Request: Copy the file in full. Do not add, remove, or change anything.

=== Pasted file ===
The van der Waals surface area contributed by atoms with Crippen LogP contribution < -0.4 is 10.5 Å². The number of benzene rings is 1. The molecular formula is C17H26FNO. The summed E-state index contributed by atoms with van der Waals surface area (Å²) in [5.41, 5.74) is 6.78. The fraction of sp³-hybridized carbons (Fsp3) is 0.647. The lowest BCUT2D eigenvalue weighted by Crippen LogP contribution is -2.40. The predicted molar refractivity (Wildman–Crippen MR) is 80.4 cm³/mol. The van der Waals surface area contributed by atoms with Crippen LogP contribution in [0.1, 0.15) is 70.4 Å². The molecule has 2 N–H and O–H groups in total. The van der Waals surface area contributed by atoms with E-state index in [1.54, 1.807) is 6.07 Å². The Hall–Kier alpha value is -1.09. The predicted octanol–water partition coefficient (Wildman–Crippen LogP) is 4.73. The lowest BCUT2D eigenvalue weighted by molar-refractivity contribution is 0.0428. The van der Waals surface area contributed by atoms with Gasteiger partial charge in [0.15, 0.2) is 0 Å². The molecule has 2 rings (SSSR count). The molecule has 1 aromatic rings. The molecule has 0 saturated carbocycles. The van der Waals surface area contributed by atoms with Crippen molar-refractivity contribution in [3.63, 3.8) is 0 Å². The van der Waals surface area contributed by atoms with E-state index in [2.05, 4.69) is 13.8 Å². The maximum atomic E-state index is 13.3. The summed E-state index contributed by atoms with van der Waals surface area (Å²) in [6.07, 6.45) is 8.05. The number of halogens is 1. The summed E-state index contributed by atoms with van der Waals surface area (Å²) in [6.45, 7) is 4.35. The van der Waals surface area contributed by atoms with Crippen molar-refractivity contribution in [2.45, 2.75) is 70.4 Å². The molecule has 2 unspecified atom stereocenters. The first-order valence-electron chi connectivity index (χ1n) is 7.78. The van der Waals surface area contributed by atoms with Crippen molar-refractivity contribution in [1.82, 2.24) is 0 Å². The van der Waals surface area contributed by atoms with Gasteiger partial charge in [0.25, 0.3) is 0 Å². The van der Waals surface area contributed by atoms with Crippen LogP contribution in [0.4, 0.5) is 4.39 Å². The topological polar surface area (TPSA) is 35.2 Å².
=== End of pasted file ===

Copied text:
The van der Waals surface area contributed by atoms with Crippen LogP contribution < -0.4 is 10.5 Å². The number of benzene rings is 1. The molecular formula is C17H26FNO. The summed E-state index contributed by atoms with van der Waals surface area (Å²) in [5.41, 5.74) is 6.78. The fraction of sp³-hybridized carbons (Fsp3) is 0.647. The lowest BCUT2D eigenvalue weighted by Crippen LogP contribution is -2.40. The predicted molar refractivity (Wildman–Crippen MR) is 80.4 cm³/mol. The van der Waals surface area contributed by atoms with Crippen LogP contribution in [0.1, 0.15) is 70.4 Å². The molecule has 2 N–H and O–H groups in total. The van der Waals surface area contributed by atoms with E-state index in [1.54, 1.807) is 6.07 Å². The Hall–Kier alpha value is -1.09. The predicted octanol–water partition coefficient (Wildman–Crippen LogP) is 4.73. The lowest BCUT2D eigenvalue weighted by molar-refractivity contribution is 0.0428. The van der Waals surface area contributed by atoms with Gasteiger partial charge in [0.15, 0.2) is 0 Å². The molecule has 2 rings (SSSR count). The molecule has 1 aromatic rings. The molecule has 0 saturated carbocycles. The van der Waals surface area contributed by atoms with Crippen molar-refractivity contribution in [3.63, 3.8) is 0 Å². The van der Waals surface area contributed by atoms with E-state index in [2.05, 4.69) is 13.8 Å². The maximum atomic E-state index is 13.3. The summed E-state index contributed by atoms with van der Waals surface area (Å²) in [6.07, 6.45) is 8.05. The number of halogens is 1. The summed E-state index contributed by atoms with van der Waals surface area (Å²) in [6.45, 7) is 4.35. The van der Waals surface area contributed by atoms with Crippen molar-refractivity contribution in [2.45, 2.75) is 70.4 Å². The molecule has 2 unspecified atom stereocenters. The first-order valence-electron chi connectivity index (χ1n) is 7.78. The van der Waals surface area contributed by atoms with Crippen molar-refractivity contribution in [1.82, 2.24) is 0 Å². The van der Waals surface area contributed by atoms with Gasteiger partial charge in [0.25, 0.3) is 0 Å². The van der Waals surface area contributed by atoms with Crippen LogP contribution in [0.4, 0.5) is 4.39 Å². The topological polar surface area (TPSA) is 35.2 Å².